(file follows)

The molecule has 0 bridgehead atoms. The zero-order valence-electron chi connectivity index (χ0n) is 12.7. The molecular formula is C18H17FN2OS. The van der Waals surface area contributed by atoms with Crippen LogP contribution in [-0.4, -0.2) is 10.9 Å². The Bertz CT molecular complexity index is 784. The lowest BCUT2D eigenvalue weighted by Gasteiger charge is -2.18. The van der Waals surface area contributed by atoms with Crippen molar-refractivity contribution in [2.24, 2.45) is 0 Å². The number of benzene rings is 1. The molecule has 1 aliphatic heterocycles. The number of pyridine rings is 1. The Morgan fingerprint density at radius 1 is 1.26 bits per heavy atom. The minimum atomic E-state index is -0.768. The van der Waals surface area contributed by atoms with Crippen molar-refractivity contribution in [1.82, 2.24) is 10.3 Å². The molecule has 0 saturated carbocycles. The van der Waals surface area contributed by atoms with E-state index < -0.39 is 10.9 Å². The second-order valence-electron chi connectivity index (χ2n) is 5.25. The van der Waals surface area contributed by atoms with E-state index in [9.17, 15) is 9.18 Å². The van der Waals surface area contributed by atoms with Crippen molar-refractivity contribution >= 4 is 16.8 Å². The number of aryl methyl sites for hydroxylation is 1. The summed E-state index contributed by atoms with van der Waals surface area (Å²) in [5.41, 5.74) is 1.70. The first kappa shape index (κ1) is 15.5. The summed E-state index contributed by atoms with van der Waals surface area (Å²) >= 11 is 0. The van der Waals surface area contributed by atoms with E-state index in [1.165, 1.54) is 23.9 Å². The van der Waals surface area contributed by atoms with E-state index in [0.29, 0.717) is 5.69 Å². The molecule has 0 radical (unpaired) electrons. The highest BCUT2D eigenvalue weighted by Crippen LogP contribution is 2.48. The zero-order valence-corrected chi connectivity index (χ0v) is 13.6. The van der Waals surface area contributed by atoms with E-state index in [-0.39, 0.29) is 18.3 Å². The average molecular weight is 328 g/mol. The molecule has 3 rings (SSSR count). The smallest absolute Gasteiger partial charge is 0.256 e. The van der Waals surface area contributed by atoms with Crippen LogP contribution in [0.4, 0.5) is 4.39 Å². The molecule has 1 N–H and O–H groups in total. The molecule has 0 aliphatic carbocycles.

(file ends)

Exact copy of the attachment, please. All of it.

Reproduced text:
The molecule has 0 bridgehead atoms. The zero-order valence-electron chi connectivity index (χ0n) is 12.7. The molecular formula is C18H17FN2OS. The van der Waals surface area contributed by atoms with Crippen LogP contribution in [-0.4, -0.2) is 10.9 Å². The Bertz CT molecular complexity index is 784. The lowest BCUT2D eigenvalue weighted by Gasteiger charge is -2.18. The van der Waals surface area contributed by atoms with Crippen molar-refractivity contribution in [2.24, 2.45) is 0 Å². The number of benzene rings is 1. The molecule has 1 aliphatic heterocycles. The number of pyridine rings is 1. The Morgan fingerprint density at radius 1 is 1.26 bits per heavy atom. The minimum atomic E-state index is -0.768. The van der Waals surface area contributed by atoms with Crippen molar-refractivity contribution in [1.82, 2.24) is 10.3 Å². The molecule has 0 saturated carbocycles. The van der Waals surface area contributed by atoms with E-state index < -0.39 is 10.9 Å². The second-order valence-electron chi connectivity index (χ2n) is 5.25. The van der Waals surface area contributed by atoms with E-state index in [9.17, 15) is 9.18 Å². The van der Waals surface area contributed by atoms with Crippen molar-refractivity contribution >= 4 is 16.8 Å². The number of aryl methyl sites for hydroxylation is 1. The summed E-state index contributed by atoms with van der Waals surface area (Å²) in [5.41, 5.74) is 1.70. The first kappa shape index (κ1) is 15.5. The summed E-state index contributed by atoms with van der Waals surface area (Å²) >= 11 is 0. The van der Waals surface area contributed by atoms with E-state index in [1.165, 1.54) is 23.9 Å². The van der Waals surface area contributed by atoms with E-state index in [0.29, 0.717) is 5.69 Å². The molecule has 0 radical (unpaired) electrons. The highest BCUT2D eigenvalue weighted by Crippen LogP contribution is 2.48. The zero-order valence-corrected chi connectivity index (χ0v) is 13.6. The van der Waals surface area contributed by atoms with E-state index in [-0.39, 0.29) is 18.3 Å². The average molecular weight is 328 g/mol. The molecule has 3 rings (SSSR count). The smallest absolute Gasteiger partial charge is 0.256 e. The van der Waals surface area contributed by atoms with Crippen LogP contribution in [0.4, 0.5) is 4.39 Å². The molecule has 1 N–H and O–H groups in total. The molecule has 0 aliphatic carbocycles.